I pull into the bumpy car park trying to avoid the numerous potholes, it is an impossible task. The temperature gauge inside my car is informing me that it is -1 degrees however there is no gauge inside my Kia Ceed that can predict the 50mph winds. I step out my car and run to the players entrance, sprinting to the dressing room praying for a bit of warmth, momentarily at least. The changing room is colder than the elements outside. How is it possible that it is colder in here? There are four walls and a roof but this does not appear to be helping. There is usually a shitty little heater that you can switch on with a string, a common yet peculiar phenomenon in the majority of lower league grounds. Everyone crowds underneath this strange heating device but it does little to keep your temperature above freezing.
On these winter days the pre game warm up can have very little appeal, but after the first 10 minutes it’s not too bad. Players are now equipped with under armour, gloves, snoods and all sorts of bits and pieces in an attempt to limit the impact of the elements. Roy Keane does not like this. In his mind, this is the snowflake generation in a nutshell. He suggests this means the players are not up for their work. It’s not that deep Roy, they are just trying to stay warm.
That being said, there is always that one hard man in every team who will go out in shorts and t-shirt regardless of the weather. I’m thinking of your Scott Brown types – proper hard men. Of course there are also your plastic hard men, the charlatans, your Iain “Yano” Campbell types who also adopt this approach. Even I could chuck him around like an empty tracksuit.
Onto the game itself, there are players that choose to wear gloves for the duration of the game, something which I rarely do unless completely necessary. In Scotland, a player wearing a pair of gloves is the footballing equivalent of flourishing a red rag in the presence of a bull. On this occasion, the bull takes the form of a tough tackling midfielder from Castlemilk, Niddrie or any other hard hunting ground. If you choose to wear the gloves you better produce the goods or at least be willing to face the consequences.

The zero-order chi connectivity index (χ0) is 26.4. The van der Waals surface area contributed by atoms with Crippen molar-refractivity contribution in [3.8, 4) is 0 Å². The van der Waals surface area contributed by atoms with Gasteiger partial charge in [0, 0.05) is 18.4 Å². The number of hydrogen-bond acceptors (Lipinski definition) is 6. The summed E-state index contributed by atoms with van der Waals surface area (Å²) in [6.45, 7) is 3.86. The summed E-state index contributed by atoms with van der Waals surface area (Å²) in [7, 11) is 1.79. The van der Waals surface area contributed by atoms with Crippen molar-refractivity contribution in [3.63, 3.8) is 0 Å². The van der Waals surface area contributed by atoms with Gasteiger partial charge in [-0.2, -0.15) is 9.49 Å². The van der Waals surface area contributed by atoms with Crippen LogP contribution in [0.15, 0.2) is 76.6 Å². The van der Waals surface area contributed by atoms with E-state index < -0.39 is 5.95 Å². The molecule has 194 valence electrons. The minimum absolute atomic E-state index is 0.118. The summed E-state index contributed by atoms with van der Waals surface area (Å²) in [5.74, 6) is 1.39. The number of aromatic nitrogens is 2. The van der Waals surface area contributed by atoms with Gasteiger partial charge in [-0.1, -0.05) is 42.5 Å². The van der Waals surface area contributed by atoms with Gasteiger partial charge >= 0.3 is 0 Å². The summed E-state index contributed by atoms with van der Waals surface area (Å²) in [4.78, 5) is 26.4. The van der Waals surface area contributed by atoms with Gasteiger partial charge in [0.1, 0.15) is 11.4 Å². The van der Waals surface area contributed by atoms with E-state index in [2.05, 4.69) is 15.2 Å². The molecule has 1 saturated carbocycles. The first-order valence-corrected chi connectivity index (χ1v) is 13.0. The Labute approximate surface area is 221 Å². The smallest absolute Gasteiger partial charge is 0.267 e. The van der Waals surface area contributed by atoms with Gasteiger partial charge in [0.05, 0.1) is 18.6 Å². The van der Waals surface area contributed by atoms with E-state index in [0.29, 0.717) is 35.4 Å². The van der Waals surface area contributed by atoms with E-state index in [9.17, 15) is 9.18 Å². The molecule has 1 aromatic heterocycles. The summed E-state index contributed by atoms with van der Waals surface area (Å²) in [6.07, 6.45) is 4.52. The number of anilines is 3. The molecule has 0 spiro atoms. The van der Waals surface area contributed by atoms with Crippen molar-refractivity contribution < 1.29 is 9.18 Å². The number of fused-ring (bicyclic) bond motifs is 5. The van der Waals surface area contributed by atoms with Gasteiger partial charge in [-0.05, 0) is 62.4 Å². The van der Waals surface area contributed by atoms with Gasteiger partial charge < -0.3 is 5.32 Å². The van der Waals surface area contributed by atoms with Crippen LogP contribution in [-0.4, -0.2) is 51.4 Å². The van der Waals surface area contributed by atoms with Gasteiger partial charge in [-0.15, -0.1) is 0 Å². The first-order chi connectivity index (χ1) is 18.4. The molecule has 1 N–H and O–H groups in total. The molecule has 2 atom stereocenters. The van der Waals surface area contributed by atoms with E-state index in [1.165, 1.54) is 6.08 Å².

The elements play their part, particularly the wind and the frosty glaze on the artificial turf. My mediocre ball control is now below par and my timing for headed flick ons must look laughable to those who have paid 15 quid a ticket. You do your best, keep the head down and get through to half time. In some dressing rooms, the kitman will have a spare strip for you to change into if need be. This used to be exclusive to the full time footballers but more and more part time teams now appear to have a duplicate jersey, shorts and socks. Depending on the weather, this can be a godsend. The days where you would walk out after half time in a soggy kit and early onset hypothermia are a thing of the past for me.
The second half follows a similar pattern to the first half until the closing stages. Points gained in these affairs are crucial to the promotion and relegation places. A good Christmas and winter period usually makes all the difference; I would suggest more so than any other time in the season, these games come down to chance, hard work and the old cliché, “who wants it more”. Every team seems to find that little bit more in those final minutes.
Win, lose or draw you don’t stay out long to shake your opponents hands. You are praying for a win, which means a brief team talk, allowing you to hop in the shower and get home. As long as it isn’t the Albion Rovers showers, which resemble the feeling of an old man urinating on you. I mean no disrespect to this historic club, but any chance of getting a plumber in?
In this case, you just want to get in the car, heating on full blast and get down the road as fast as possible. Get back to your flat and run a nice warm bath, get the candles lit and pop in a luxury aromatic bath bomb – bliss. I must add that the candle lit bathing experience may not be representative of all my part time peers.
The wild weather conditions I have talked about are probably a bit of an exaggeration, particularly as we’ve had a warmer winter than usual. However, the winter period can lead to several postponed games, unstylish football and can leave the paying fans unimpressed whilst freezing their bollocks off. This being the case, many have suggested the idea of summer football and a prolonged winter break. I’m conflicted. Winter football is a long tradition in the British Isles and I must admit, from a spectators point of view, there is little I enjoy more than watching Gary Lineker on my TV every second day. There appears to be Boxing Day fixtures, New Year’s Derbies and games every day. Football, football, football. I love it.
On the other hand, from the playing perspective, there have been times I haven’t been able to feel my toes, finger tips and had horizontal hail stones smacking me in the face. Sometimes, I can’t help but yearn for something just a little warmer. I digress, I don’t really want go into the summer football v winter football debate. It’s been done a thousand times over. Winter football is here to stay, especially before I retire anyway. So if you ever fancy coming to an East Fife game and you see me hovering around the touchline, feel free to offer me a sip of your Bovril.